Amendment 7 (HB 64): Proposing an amendment to the Constitution of Alabama of 1901, to amend Amendment 579 to the Constitution of Alabama of 1901, now appearing as Section 177 of the Official Recompilation of the Constitution of Alabama of 1901, as amended, to provide that the right of individuals to vote for public office, public votes on referenda, or votes of employee representation by secret ballot is fundamental. (Proposed by Act No. 2011-656)
While this amendment appears to affirm citizens’ rights to a secret ballot, the “employee representation” phrase is key.
Rep. Kurt Wallace of Maplesville, who sponsored the bill, told the Associated Press that the measure should curb labor unions from harassing employees to sign a card check.
A union can be formed by having more than half of the employees to sign a card asking for a union, the AP reports. This amendment would make the formation of a union by secret ballot only.
Amendment 8 (HB 276): Proposing an amendment to the Constitution of Alabama of 1901, to repeal the existing provisions for legislative compensation and expenses and establish the basic compensation of the Legislature at the median household income in Alabama; to require legislators to submit signed vouchers for reimbursement for expenses; and to prohibit the Legislature from increasing the compensation or expenses payable to its members. (Proposed by Act No. 2012-269)
Amendment 8 has been one of the more publicized amendments, and it pertains to cutting the pay of Alabama’s legislators.
Sen. Bryan Taylor helped form the bill, and he said that the measure would mean a pay cut of over $8,000 for legislators.
The amendment ties legislators’ pay to the Alabama median income, which was $41,415 last year.
“That amendment would reduce their pay, and to me, that’s a fair way to do it,” said Armistead.
Amendment 9 (HB 357): Proposing an amendment to the private corporation provisions of Article 12 of the Constitution of Alabama of 1901, to become effective January 1, 2014, to continue the authority of the Legislature to pass general laws pertaining to corporations and other entities; to continue the authority of the Legislature to regulate and impose a business privilege tax on corporations and other entities; and to repeal various provisions concerning private corporations, railroads, and canals. (Proposed by Act No. 2012-275)
WBHM, a radio station sponsored by the University of Alabama-Birmingham, reports that this amendment updates language from the Constitution concerning different types of corporations, which have expanded since the Constitution was first written.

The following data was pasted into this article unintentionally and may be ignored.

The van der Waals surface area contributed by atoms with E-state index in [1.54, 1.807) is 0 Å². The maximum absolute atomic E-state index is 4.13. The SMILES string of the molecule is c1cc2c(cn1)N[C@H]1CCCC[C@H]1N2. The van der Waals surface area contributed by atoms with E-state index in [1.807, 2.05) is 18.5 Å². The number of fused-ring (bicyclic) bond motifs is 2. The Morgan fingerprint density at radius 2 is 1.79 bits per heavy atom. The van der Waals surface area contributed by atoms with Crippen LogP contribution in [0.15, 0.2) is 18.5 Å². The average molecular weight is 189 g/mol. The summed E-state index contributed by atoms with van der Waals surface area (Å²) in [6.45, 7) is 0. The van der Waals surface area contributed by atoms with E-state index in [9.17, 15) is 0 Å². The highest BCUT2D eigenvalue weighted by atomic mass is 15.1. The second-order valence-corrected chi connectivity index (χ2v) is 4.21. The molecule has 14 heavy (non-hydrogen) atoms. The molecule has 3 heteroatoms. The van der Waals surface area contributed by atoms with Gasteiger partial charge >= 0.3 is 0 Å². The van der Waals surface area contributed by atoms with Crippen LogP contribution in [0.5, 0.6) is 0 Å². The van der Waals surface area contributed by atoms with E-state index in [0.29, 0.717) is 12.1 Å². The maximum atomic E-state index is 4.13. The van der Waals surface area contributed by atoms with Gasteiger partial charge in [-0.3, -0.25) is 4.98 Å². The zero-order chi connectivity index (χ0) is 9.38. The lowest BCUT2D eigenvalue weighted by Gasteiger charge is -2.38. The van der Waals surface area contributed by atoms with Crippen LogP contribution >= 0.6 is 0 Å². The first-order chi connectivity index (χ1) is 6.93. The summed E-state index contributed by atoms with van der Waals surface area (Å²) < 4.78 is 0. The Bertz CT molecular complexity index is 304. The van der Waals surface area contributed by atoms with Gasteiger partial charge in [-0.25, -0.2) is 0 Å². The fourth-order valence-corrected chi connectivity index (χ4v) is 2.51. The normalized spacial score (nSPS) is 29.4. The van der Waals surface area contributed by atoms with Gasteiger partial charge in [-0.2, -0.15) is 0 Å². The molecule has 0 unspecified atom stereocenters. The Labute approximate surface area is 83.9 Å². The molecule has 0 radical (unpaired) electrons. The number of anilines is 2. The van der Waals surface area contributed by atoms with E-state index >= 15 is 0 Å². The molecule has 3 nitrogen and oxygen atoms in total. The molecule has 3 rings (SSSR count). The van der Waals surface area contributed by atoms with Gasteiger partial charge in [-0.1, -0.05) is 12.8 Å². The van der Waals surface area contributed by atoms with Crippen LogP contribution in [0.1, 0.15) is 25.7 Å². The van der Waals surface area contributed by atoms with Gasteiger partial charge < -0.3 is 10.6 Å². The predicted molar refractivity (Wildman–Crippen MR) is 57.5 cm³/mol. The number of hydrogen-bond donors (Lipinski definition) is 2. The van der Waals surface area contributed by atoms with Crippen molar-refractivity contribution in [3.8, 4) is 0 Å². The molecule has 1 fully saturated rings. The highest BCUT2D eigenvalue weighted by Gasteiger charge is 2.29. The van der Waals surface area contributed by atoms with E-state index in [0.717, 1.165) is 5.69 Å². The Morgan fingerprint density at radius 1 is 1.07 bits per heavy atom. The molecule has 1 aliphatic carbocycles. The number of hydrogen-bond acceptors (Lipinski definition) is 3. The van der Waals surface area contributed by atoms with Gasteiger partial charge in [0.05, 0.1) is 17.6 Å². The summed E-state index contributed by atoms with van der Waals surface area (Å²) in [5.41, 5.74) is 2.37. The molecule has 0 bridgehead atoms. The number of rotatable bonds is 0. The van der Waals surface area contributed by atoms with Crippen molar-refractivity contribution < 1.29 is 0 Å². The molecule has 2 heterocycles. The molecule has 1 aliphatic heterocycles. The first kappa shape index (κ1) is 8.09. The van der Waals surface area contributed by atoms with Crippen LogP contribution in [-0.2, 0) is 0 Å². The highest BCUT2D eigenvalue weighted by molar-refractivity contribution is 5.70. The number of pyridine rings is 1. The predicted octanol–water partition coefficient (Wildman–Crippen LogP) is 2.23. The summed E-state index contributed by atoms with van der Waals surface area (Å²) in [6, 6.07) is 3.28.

It would also allow the legislature to impose a business privilege tax on corporations.
Amendment 10 (HB 358): Proposing an amendment to the Constitution of Alabama of 1901, effective January 1, 2014, to amend Section 247 relating to the authority of the Legislature concerning banks and banking, to repeal various other provisions of Article XIII concerning banks and banking; and to repeal Amendment 154 to the Constitution of Alabama of 1901, now appearing as Section 255.01 of the Official Recompilation of the Constitution of Alabama of 1901, as amended, subject to the contingency that a new Article XII of the state constitution is adopted that repeals existing Section 232 of the state constitution, and subject to the contingency that Sections 10A-2-15.01 and 10A-2-15.02, Code of Alabama 1975, are repealed. (Proposed by Act No. 2012-276)
This is another language-updating amendment pertaining to banks, said First Citizens Bank President William Petrey.
“It cleans up some old stuff from the Constitution that still talks about paying back in gold and silver,” he said. “Obviously that hasn’t been done in years.”
Petrey said the measure also cleans up the State Banking Department and mandates that the legislature can’t open a bank or bail out a bank, such as what happened nationally in recent years.
“We don’t want our state to go bankrupt over being in the banking business and giving bad loans,” he said. “If we make a sorry loan, then we pay for it here at the bank. The taxpayer doesn’t.”
Petrey said the amendment is being supported by First Citizens, the State Banking Department and other banks across the state.
Amendment 11 (HB 404): Relating to Lawrence County, proposing an amendment to the Constitution of Alabama of 1901, to prohibit any municipality located entirely outside of Lawrence County from imposing any municipal ordinance or regulation, including, but not limited to, any tax, zoning, planning, or sanitation regulations, and any inspection service in its police jurisdiction located in Lawrence County and to provide that a municipality prohibited from imposing any tax or regulation under this amendment shall not provide any regulatory function or police or fire protection services in its police jurisdiction located in Lawrence County, other than public safety mutual aid. (Proposed by Act No. 2012-308)
History was made in Tuskegee, Ala., in 1941. In June of that year, in the small Macon County city, the... read more